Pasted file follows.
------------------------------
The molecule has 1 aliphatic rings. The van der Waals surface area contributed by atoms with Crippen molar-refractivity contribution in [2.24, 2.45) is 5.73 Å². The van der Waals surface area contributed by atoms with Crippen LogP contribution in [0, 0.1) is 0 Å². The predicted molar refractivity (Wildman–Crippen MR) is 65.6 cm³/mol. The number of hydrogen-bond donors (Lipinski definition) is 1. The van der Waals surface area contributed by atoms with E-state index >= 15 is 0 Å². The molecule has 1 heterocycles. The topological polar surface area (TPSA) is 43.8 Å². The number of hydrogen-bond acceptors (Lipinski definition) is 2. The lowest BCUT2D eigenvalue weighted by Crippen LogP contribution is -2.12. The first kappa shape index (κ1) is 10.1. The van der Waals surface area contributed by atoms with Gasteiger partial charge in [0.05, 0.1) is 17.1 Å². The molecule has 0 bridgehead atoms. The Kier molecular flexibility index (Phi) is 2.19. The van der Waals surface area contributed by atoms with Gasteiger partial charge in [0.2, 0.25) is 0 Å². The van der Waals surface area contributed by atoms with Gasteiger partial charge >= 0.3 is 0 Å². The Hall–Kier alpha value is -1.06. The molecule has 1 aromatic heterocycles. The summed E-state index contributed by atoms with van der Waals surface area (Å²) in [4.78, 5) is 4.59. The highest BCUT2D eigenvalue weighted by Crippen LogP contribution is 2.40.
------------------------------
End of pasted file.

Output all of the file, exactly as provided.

The molecule has 1 aliphatic rings. The van der Waals surface area contributed by atoms with Crippen molar-refractivity contribution in [2.24, 2.45) is 5.73 Å². The van der Waals surface area contributed by atoms with Crippen LogP contribution in [0, 0.1) is 0 Å². The predicted molar refractivity (Wildman–Crippen MR) is 65.6 cm³/mol. The number of hydrogen-bond donors (Lipinski definition) is 1. The van der Waals surface area contributed by atoms with E-state index >= 15 is 0 Å². The molecule has 1 heterocycles. The topological polar surface area (TPSA) is 43.8 Å². The number of hydrogen-bond acceptors (Lipinski definition) is 2. The lowest BCUT2D eigenvalue weighted by Crippen LogP contribution is -2.12. The first kappa shape index (κ1) is 10.1. The van der Waals surface area contributed by atoms with Gasteiger partial charge in [0.05, 0.1) is 17.1 Å². The molecule has 0 bridgehead atoms. The Kier molecular flexibility index (Phi) is 2.19. The van der Waals surface area contributed by atoms with Gasteiger partial charge in [0.2, 0.25) is 0 Å². The van der Waals surface area contributed by atoms with Gasteiger partial charge >= 0.3 is 0 Å². The Hall–Kier alpha value is -1.06. The molecule has 1 aromatic heterocycles. The summed E-state index contributed by atoms with van der Waals surface area (Å²) in [4.78, 5) is 4.59. The highest BCUT2D eigenvalue weighted by Crippen LogP contribution is 2.40.